After sketching out these early lives, Haycock reveals the identities. The first grew up to be David Clayton-Thomas, the highly successful frontman for the rock band Blood, Sweat and Tears. The other grew up to be Joseph Stalin.
Haycock’s goal in “Tyrannical Minds” is to sort out all of the influences that combine to produce a hateful, immoral despot, and his point here is that it takes a lot more than a terrible childhood to turn someone into a merciless tyrant. Some of the well-known despots Haycock profiles here — Stalin, Adolf Hitler, Mao Zedong, Kim Jong Un, Idi Amin, Moammar Gaddafi and Saddam Hussein — did experience personal dislocation early on, but others — such as Mao — were privileged and coddled. The rare emergence of a full-blown tyrant appears to require much more; an unusual combination of vaulting ambition, bad genes and dark personality, and the opportunity to exploit an ailing nation.
Does President Trump fit in this rogues’ gallery? That’s the underlying question in this historical analysis, and of these contributing factors, it’s personality that most interests Haycock, who draws heavily on others’ psychological profiles of history’s most vile characters. There is wide professional agreement about the traits that make up human personality, supported by an extensive scientific literature, and also about — most relevant here — the traits that add up to malignant personality. Scientists refer to this constellation of traits as the Dark Factor of Personality, or “D-factor,” and it’s worth spelling out these traits in a bit of detail here.
Perhaps most germane to an analysis of political tyranny is Machiavellianism, which describes the “consistent use of deception, lying, manipulation and exploitation of others in order to achieve a goal or maintain power.” Stalin demanded loyalty but had no loyalty to those who helped him gain power, eliminating anyone who was perceived as a threat. Closely related, and also common in the personality of tyrants, is moral disengagement. Despots convince themselves that the usual moral standards don’t apply to them, ignoring or excusing criminal behavior — even murder in the extreme — by any follower who is useful.
Malignant personality is often accompanied by an extraordinary sense of entitlement, Haycock said — the belief that one has the right to, and deserves, better treatment than others. The psychologically entitled crave admiration and praise, and often “demean, insult and begin vendettas against news organizations which ask hard questions or publish critical stories.”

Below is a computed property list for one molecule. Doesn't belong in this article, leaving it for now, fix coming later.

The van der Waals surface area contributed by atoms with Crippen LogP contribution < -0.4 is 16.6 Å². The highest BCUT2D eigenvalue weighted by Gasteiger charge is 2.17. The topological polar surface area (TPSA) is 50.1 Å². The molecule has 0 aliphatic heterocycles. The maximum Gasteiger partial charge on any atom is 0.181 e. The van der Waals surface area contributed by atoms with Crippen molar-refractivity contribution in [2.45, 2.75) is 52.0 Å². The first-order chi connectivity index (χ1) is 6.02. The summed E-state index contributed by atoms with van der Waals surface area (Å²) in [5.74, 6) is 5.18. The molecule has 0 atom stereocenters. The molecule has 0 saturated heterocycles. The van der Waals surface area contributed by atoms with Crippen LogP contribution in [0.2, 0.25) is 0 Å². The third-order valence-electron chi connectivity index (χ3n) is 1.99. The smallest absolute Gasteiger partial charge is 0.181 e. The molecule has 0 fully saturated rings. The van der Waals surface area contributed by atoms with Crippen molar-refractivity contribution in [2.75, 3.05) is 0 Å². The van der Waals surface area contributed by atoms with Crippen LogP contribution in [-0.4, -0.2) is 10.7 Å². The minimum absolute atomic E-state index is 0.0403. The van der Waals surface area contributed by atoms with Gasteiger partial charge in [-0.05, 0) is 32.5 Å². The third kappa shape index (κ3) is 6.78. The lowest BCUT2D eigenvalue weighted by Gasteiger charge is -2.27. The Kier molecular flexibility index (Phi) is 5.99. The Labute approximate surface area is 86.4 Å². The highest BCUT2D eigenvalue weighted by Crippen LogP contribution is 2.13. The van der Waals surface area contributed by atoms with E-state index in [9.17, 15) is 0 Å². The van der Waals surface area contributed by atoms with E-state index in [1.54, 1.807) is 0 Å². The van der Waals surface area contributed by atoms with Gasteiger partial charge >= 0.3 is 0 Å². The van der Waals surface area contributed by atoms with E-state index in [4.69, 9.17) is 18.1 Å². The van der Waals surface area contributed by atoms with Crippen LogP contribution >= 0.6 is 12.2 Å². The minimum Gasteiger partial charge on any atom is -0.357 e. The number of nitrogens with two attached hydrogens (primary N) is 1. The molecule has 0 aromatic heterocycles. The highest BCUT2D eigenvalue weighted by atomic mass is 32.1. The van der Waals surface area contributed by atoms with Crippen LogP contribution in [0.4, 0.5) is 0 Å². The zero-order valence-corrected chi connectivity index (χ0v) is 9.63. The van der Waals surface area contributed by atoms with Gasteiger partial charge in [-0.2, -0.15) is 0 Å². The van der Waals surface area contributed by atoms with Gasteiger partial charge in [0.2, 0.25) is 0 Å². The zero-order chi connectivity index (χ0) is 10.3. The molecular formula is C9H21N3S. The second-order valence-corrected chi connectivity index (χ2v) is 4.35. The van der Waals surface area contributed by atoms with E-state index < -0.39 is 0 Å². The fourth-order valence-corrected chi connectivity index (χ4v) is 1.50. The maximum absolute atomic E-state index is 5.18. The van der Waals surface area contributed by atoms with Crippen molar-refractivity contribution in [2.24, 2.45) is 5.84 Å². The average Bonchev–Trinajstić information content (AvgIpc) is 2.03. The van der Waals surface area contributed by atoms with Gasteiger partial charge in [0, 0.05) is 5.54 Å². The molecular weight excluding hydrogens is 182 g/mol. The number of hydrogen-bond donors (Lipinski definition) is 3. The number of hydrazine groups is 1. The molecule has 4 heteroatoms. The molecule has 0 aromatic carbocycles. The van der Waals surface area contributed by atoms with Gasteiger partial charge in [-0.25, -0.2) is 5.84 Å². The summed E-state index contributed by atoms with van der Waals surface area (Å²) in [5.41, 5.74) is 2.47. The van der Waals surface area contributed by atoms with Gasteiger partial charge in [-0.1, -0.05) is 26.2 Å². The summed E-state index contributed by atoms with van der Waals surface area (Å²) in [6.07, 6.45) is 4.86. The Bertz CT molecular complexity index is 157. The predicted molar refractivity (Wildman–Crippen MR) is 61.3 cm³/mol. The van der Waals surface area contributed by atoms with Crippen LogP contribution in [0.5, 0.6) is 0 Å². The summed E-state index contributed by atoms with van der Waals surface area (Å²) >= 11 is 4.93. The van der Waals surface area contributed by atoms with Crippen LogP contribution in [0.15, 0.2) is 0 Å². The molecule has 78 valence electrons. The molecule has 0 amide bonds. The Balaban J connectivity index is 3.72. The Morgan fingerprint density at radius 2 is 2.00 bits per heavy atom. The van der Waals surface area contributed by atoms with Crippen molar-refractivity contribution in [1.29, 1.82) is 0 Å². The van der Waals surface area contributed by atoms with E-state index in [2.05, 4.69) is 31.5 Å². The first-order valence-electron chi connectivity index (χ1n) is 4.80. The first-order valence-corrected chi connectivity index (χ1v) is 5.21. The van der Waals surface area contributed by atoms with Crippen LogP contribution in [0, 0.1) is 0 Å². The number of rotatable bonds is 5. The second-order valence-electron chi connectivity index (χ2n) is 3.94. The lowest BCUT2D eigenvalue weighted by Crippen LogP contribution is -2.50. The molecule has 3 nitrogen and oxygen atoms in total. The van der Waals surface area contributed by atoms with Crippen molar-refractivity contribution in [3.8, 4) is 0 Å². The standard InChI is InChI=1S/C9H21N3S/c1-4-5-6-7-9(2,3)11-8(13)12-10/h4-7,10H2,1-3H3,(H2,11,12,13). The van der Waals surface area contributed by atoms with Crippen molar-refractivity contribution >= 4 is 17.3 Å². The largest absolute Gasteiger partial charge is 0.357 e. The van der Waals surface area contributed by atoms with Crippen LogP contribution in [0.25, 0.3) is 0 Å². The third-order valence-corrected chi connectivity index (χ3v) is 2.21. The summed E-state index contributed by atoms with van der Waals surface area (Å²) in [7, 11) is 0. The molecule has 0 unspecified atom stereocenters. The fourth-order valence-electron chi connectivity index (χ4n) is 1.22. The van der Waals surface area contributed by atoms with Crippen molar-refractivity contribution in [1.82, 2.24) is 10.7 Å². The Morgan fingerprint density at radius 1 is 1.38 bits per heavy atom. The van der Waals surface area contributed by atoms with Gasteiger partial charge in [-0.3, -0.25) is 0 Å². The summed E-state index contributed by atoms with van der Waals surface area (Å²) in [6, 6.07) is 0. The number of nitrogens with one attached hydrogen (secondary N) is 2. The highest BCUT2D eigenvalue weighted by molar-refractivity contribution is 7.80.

Other dark traits include (to compress a bit) extreme self interest, callousness, emotional deficits, lack of empathy and pathological sadism — taking pleasure in the abuse of others. Finally, and arguably most central to this dark personality, is narcissism — “extreme self-absorption accompanied by an unrealistic, inflated image of oneself.” Serious features of pathological narcissism include harmful, petty and vindictive responses to any criticism or threat to the narcissist’s “over-inflated, fragile self-image.”
Despite Trump’s shadowy presence here, this was not meant to be a book about the president. Haycock says that, when he first outlined his project, he didn’t intend to include any American presidents in his analysis. But in the end, he devotes a third of the book to a history of homegrown tyranny, and to the current president in particular. Trump comes across as a poster boy for malignant personality, overshadowing all the other historical dictators, whose profiles seem skimpy by comparison.
But does this mean the president is mentally ill — as some psychiatrists have publicly argued — or unfit for office? Does this unfortunate constellation of traits — lust for power, sadism, narcissism and more — necessarily add up to a diagnosable mental disorder, such as psychosis or legal insanity? Haycock hedges his bets a bit more than many readers will like on this pressing, overarching question, deferring mostly to other psychological profilers and mental health specialists. He takes pains to distinguish between a narcissistic personality profile, on the one hand, and narcissistic personality disorder, a much more serious and threatening condition. There are many, mostly harmless, people who engage in “everyday narcissism,” he contends, but they rarely have a full-blown psychiatric disorder.
Similarly, most experts would not label Trump psychotic. Unlike someone with schizophrenia, for example, he does not hallucinate a separate reality, even if he does insist on an alternative set of facts. Nor is he legally insane. He knows right from wrong, even if he rejects many commonly held moral standards. What’s more, Trump does not appear distressed by any of his own dark traits. We may not like his maddening egotism and manipulative behavior, but such “Trumpism” does not appear in psychiatry’s diagnostic manual.
Haycock considers Trump’s professional success significant. He has benefited from his malignant traits again and again for a long time, and he has not “decompensated” under the extreme stress of the Oval Office. “Decompensation” is psychiatric jargon: The fact that he has not decompensated means he has not descended into madness. He is pretty much the same disagreeable person he has always been.
But as Haycock seems to conclude, that in itself does not mean he isn’t bad — or bad for the country. Moral impairment is not madness, nor is it certifiable mental illness. But it’s still impairment, and worrisome. The author concludes: “His narcissism guarantees that he will always look out for himself first and last. Donald Trump’s only loyalty is to Donald Trump. He is a successful man trapped in narcissism. Now, to a considerable degree, the nation is, too.”
Psychological Profiling, Narcissism, and Dictatorship
By Dean A. Haycock
Pegasus. 317 pp. $27.95